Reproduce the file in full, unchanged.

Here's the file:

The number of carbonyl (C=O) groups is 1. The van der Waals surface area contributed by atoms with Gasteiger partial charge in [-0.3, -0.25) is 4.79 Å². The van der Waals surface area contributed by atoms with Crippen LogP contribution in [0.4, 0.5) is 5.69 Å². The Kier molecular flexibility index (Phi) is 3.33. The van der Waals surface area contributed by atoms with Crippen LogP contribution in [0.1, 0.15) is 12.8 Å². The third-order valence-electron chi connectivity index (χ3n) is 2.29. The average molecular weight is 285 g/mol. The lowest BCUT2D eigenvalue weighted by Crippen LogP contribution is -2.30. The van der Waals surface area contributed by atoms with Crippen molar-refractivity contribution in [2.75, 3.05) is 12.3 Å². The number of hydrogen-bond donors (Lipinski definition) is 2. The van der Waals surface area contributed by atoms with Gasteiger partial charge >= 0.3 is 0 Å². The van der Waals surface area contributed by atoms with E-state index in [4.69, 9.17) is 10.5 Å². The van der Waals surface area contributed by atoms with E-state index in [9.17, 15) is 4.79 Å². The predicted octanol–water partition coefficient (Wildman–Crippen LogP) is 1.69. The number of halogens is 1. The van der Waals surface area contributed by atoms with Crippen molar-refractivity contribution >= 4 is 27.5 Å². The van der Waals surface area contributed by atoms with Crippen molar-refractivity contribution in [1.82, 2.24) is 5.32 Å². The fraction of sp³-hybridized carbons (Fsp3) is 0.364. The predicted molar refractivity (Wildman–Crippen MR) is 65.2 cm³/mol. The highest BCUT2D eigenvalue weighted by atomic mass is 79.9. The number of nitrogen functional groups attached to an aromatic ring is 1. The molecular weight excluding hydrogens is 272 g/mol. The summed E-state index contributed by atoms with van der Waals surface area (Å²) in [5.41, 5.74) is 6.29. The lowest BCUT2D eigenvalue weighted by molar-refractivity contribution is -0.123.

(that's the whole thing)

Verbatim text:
The number of carbonyl (C=O) groups is 1. The van der Waals surface area contributed by atoms with Gasteiger partial charge in [-0.3, -0.25) is 4.79 Å². The van der Waals surface area contributed by atoms with Crippen LogP contribution in [0.4, 0.5) is 5.69 Å². The Kier molecular flexibility index (Phi) is 3.33. The van der Waals surface area contributed by atoms with Crippen LogP contribution in [0.1, 0.15) is 12.8 Å². The third-order valence-electron chi connectivity index (χ3n) is 2.29. The average molecular weight is 285 g/mol. The lowest BCUT2D eigenvalue weighted by Crippen LogP contribution is -2.30. The van der Waals surface area contributed by atoms with Crippen molar-refractivity contribution in [2.75, 3.05) is 12.3 Å². The number of hydrogen-bond donors (Lipinski definition) is 2. The van der Waals surface area contributed by atoms with Gasteiger partial charge >= 0.3 is 0 Å². The van der Waals surface area contributed by atoms with E-state index in [4.69, 9.17) is 10.5 Å². The van der Waals surface area contributed by atoms with E-state index in [9.17, 15) is 4.79 Å². The predicted octanol–water partition coefficient (Wildman–Crippen LogP) is 1.69. The number of halogens is 1. The van der Waals surface area contributed by atoms with Crippen molar-refractivity contribution >= 4 is 27.5 Å². The van der Waals surface area contributed by atoms with Crippen molar-refractivity contribution in [1.82, 2.24) is 5.32 Å². The fraction of sp³-hybridized carbons (Fsp3) is 0.364. The predicted molar refractivity (Wildman–Crippen MR) is 65.2 cm³/mol. The highest BCUT2D eigenvalue weighted by atomic mass is 79.9. The number of nitrogen functional groups attached to an aromatic ring is 1. The molecular weight excluding hydrogens is 272 g/mol. The summed E-state index contributed by atoms with van der Waals surface area (Å²) in [5.41, 5.74) is 6.29. The lowest BCUT2D eigenvalue weighted by molar-refractivity contribution is -0.123.